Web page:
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Severe storms threaten to bring more damage to the Ohio and Mississippi valleys today

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Spring’s severe weather season is in full bloom across the Midwest and Southern and Central Plains.

Over the weekend, more than 400 severe storm reports were recorded across the region, including hurricane-force wind gusts, hail the size of softballs, and a few tornadoes.

Thousands of people lost power Sunday morning after severe thunderstorms, which spawned two EF-1 tornadoes across southern Indiana, moved through the region. Duke Energy reported 17 poles were broken in Floyd and Clark counties during the storm.

Some of the same areas are at risk of seeing intense severe storms again today.

A Level 2 of 5 risk for severe storms has been issued across portions of the Mississippi and Ohio valleys where the main threats will be damaging winds and large hail. Some cities under threat today include St. Louis; Indianapolis; Cincinnati; Nashville, Tennessee; and Louisville, Kentucky.

Severe storms were already ongoing across this morning, causing more than 10,000 customers to lose power across Illinois, according to More rounds of severe weather are expected later today.

This afternoon, storms will initially bring the threat of large hail the size of golf balls or greater, before transitioning into a damaging wind threat through the evening.

And although the severe storm environment is not favorable for tornado development, “there may still be an opportunity for a tornado or two with any supercell that can be sustained,” the Storm Prediction Center warned.

What is a supercell?

Ridge-riding storms

The storms on Monday are following a similar path to storms over the weekend.

An upper-level ridge of high pressure has settled in over the Gulf of Mexico and portions of the southern US. Under the area of high pressure, storms have trouble developing or sustaining severe levels due to sinking air, which inhibits thunderstorm growth. So instead, thunderstorms tend to “ride” or travel along the edges of the ridge, in this case impacting the Midwest and Ohio Valley.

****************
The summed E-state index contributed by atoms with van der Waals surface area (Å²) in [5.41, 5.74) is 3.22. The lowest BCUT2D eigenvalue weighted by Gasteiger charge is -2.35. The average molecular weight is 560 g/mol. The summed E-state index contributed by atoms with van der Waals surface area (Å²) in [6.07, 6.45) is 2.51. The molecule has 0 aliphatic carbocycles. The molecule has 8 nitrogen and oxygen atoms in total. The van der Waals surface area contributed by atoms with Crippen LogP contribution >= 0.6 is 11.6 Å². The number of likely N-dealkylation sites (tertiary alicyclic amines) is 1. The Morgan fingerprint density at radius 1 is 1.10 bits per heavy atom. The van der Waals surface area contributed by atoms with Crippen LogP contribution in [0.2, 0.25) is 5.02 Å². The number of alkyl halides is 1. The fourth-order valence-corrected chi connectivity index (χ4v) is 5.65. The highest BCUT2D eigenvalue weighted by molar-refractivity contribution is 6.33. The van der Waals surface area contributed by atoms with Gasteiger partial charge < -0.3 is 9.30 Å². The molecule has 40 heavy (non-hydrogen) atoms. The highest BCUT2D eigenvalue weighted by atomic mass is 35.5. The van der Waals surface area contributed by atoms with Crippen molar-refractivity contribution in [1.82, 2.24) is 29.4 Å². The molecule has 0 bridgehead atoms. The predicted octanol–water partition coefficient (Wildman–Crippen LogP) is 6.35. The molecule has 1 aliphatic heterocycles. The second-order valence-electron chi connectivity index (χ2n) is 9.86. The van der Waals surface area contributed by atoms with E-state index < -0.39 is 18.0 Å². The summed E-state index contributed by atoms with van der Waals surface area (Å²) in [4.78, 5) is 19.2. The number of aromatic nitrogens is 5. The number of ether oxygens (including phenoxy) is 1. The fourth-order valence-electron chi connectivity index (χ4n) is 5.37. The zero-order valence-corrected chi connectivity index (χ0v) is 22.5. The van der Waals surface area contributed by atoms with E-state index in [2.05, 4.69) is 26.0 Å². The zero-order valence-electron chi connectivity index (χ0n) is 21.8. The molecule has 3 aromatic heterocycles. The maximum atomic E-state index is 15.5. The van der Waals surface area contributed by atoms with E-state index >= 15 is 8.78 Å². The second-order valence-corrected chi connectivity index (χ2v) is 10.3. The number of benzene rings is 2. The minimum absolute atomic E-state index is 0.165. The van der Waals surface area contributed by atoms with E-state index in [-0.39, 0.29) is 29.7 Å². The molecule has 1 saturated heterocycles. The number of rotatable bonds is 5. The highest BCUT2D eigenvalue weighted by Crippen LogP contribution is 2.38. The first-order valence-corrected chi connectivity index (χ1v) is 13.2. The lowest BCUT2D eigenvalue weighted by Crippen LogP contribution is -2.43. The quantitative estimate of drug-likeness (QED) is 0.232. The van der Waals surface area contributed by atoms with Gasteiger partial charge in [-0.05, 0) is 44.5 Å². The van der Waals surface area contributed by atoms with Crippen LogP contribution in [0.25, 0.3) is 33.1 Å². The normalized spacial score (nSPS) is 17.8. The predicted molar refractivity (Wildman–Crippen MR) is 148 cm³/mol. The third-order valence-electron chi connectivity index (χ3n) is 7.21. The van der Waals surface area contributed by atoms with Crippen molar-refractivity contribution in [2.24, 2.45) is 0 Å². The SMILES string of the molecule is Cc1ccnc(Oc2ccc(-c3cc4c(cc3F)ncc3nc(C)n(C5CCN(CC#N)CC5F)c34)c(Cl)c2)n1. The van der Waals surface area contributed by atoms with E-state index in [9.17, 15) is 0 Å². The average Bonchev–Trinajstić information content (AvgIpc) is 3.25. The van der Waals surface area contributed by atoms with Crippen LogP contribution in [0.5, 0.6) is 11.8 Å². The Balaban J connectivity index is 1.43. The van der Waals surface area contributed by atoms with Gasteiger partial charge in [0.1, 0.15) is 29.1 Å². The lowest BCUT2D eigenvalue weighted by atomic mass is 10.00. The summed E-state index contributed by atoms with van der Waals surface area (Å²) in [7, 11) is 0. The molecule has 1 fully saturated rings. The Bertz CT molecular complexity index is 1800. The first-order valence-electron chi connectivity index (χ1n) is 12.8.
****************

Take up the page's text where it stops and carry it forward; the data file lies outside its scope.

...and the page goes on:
Ridge-riding storms tend to affect the same areas over and over until the high pressure weakens or moves. And unfortunately for some areas where the stubborn pattern has been in place for the last few days, it is not expected to shift until the middle of the week or later.

“Training storms,” as meteorologists call them, bring the threat of flooding as heavy rain falls over already saturated soils.

The Weather Prediction Center has highlighted a large portion of the Midwest and Ohio Valley for flooding Monday, as they expect hourly rainfall totals of two inches per hour, with localized rainfall rates as high as 4 inches possible.

A flash flood watch is currently in effect for the city of Springfield, Illinois, until Tuesday morning due to flooding caused by an upstream dam release after heavy rain fell over the weekend.

Heavy rainfall of 3 to 7 inches fell Sunday across western and southern portions of Sangamon County, across the Lake Springfield watershed, which caused rapid rises on the lake, according to the National Weather Service office in Lincoln, Illinois.

Widespread additional rainfall totals of 1 to 2 inches are forecast across the Midwest and Ohio Valley through Tuesday.

Summerlike heat

Another byproduct of the high-pressure ridge is heat, building across the southern and central states.

“Temperature-wise, the warmest temperatures compared to normal will be most commonly found in the Nation’s Heartland and across the South,” the Weather Prediction Center said. “It will feel more like June from the southern High Plains to the Southeast coast through Tuesday as daytime high temperatures between 5 to 15 degrees above normal.”

High temperatures in the 90s will be felt across portions of Texas today and widespread 80-degree high temperatures will spread from the central Plains, across the Gulf Coast and into the mid-Atlantic.

By Tuesday, 90-degree temperatures will continue across portions of Texas and expand into Florida, Georgia, and the Carolinas.

The heat will ease slightly by Wednesday, but above normal temperatures will persist across much of the eastern US through the end of the week.

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